LAKE CAVE - MARGARET RIVER

 

GPS 34 4 47 S, 115 1 44 E

 

 

 

 

GOOGLE IS TRYING TO DESTROY THIS WEBSITE BECAUSE WE WILL NOT RUN THEIR ADS. WE NEED YOUR SUPPORT.

Find us on Youtube     Find us on Facebook     Find us on Pinterest     Find us on Instagram     Support us on Patreon

 

 

PLEASE HELP TO SUPPORT THIS WEBSITE
Join us on Patreon.
Visit our You Tube Video Page.
Buy one of our PDF books.
Let others know where to find us via social media or
Make a small donation via PayPal

 

 

The Margaret River area is well known for its many limestone caves. Several are open to the public including Lake Cave that is situated near Conto Campsite just off Caves Road south west of Margaret River town.

A huge sink hole formed when the roof of part of this cave collapsed and this has become the entrance to a deeper section of the cave.

The lake in the cave had been gradually diminishing over time and this was ascribed to a lowering of the water table in the area but in 2021 a huge bushfire roared through the area removing much of the vegetation.

This resulted in more water making its way in to the cave since the vegetation was no longer taking so much of it up and by 2023 the lake was at higher levels than it had been for many years.

The fire also destroyed some of the wooden stairway leading down to Lake Cave. The cave was closed for some time afterwards while the stairs were re-built.

The first European known to have seen the cave entrance was Francis Bussell in 1867.

She had been out riding in the bush looking for stray cattle and told her family about it when she returned home. As she could not remember the exact location, the cave remained undisturbed for a further 30 years when it was rediscovered by her brother John Bussell and his friend Tim Connelly.

They used ropes to descend into the sinkhole and found that there was a deeper section leading down into what today is called Lake Cave.

It was realised that the cave had potential for tourism and in 1901 it was opened to the public for the first time.

Initially it was named Queen of the Earth but was later renamed to something more befitting the lake that lies within it.

It is the deepest of all the tourist caves in the Margaret River area at 62 metres.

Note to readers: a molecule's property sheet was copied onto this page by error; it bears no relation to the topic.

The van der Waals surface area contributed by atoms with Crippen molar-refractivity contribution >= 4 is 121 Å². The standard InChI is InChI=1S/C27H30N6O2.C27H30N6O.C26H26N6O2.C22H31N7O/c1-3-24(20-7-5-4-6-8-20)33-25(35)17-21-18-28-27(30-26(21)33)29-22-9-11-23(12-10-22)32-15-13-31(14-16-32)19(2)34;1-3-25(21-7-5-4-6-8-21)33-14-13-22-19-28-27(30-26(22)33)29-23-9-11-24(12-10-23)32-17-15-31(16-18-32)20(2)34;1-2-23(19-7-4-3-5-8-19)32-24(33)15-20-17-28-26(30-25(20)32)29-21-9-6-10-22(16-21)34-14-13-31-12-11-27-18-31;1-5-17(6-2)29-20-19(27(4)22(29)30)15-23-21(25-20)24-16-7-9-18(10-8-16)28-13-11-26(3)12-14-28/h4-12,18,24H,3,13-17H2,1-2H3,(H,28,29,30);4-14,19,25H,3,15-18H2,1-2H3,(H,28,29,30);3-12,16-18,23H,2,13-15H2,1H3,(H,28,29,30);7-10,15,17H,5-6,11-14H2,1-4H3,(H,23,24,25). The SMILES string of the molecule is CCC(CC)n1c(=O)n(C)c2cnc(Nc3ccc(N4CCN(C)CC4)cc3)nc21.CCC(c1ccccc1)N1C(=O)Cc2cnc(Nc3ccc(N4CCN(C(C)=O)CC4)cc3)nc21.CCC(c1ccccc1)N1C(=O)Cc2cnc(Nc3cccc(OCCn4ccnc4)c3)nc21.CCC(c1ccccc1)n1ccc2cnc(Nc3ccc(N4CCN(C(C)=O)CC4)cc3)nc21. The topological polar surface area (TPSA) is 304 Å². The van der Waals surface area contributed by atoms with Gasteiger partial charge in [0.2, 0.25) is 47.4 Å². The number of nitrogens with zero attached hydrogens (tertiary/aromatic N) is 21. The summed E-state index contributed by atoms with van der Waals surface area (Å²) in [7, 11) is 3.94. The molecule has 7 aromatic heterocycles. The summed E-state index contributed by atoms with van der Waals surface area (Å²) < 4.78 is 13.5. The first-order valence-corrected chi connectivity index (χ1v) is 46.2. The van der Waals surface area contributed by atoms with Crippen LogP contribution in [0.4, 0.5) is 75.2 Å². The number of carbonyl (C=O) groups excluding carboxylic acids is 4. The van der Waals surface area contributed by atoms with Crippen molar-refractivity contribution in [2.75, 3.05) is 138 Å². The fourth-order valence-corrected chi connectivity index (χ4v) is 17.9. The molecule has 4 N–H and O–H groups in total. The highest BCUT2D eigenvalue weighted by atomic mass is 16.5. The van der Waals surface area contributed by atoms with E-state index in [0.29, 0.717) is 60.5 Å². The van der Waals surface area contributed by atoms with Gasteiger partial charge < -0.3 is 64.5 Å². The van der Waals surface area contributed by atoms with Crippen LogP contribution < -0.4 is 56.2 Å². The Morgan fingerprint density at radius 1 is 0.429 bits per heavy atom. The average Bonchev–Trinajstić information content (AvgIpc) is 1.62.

The cave has been known to flood in the past and it is certainly one place I would not consider venturing during periods of very high rainfall.

Floods were recorded in 1924 and 1941 with the flood in 1924 taking 8 months to clear.

The speleotherms (cave decorations) include straws, stalactites, stalagmites, columns, shawls, helictites and flowstone.

They are made from calcite, a crystalline form of calcium carbonate. As rainwater penetrates the limestone, some of the rock is dissolved, creating a solution of calcium carbonate. When this solution enters the cave it is redeposited in crystalline form; as calcite.

Straws are long and thin and have hollow centres.

Stalactites hang from the cave roof and stalagmites rise up from the cave floor.

If you have trouble remembering which hang down and which grow up, remember the phrase:

'Stalactites hang tight to the ceiling and stalagmites might reach the ceiling.'

Columns are formed when a stalactite and stalagmite join together.

Shawls and flowstone are pretty much self explanatory but Helictites defy gravity and grow in many different directions.

There are some very rare cave dwelling creatures that call Lake cave home. Some are not dependant on the lake and these are known scientifically as troglofauna. The creatures that depend on the lake are called stygofauna.

In 2000 there were at least 23 different species of stygofauna in the cave but due to dropping water levels this had decreased to just 6 species by 2006.

Lake Cave is thought to be about 1 million years old. Apparently this is not particularly old for a cave. It is also a fast moving cave in terms of the growth of formations. Usually something like a stalactite increases by 1 inch every hundred years. Some of the formations in Lake Cave have been measured growing at 4 inches over a similar time frame.

Even the name, Lake cave is not technically correct. The water in the cave is actually a slow moving stream that runs down on an incline towards the sea.

Perhaps Stream Cave just doesn't have the same ring to it as Lake Cave.

Getting down into Lake Cave you will drop down three hundred and fifty steps on the various stair cases. You will certainly know more about them on your way back up.

If you are not physically up to the walk down into the cave and back, there is a walk through replica of part of the cave at the rear of the visitor centre and a large photograph of the lake in the cave to give you some idea of what the real thing would be like.

 

 

 

Best time to visit:

Jan

Feb

Mar

Apr

May

Jun

Jul

Aug

Sep

Oct

Nov

Dec

 

 

 

 

Become a supporter of this website for just $5 a month

 

 

Go to the Home Page Go to the Help Page Go to the Help Page

Western Australia Now and Then website - Copyright (c) 2019 - Marc Glasby. All rights reserved.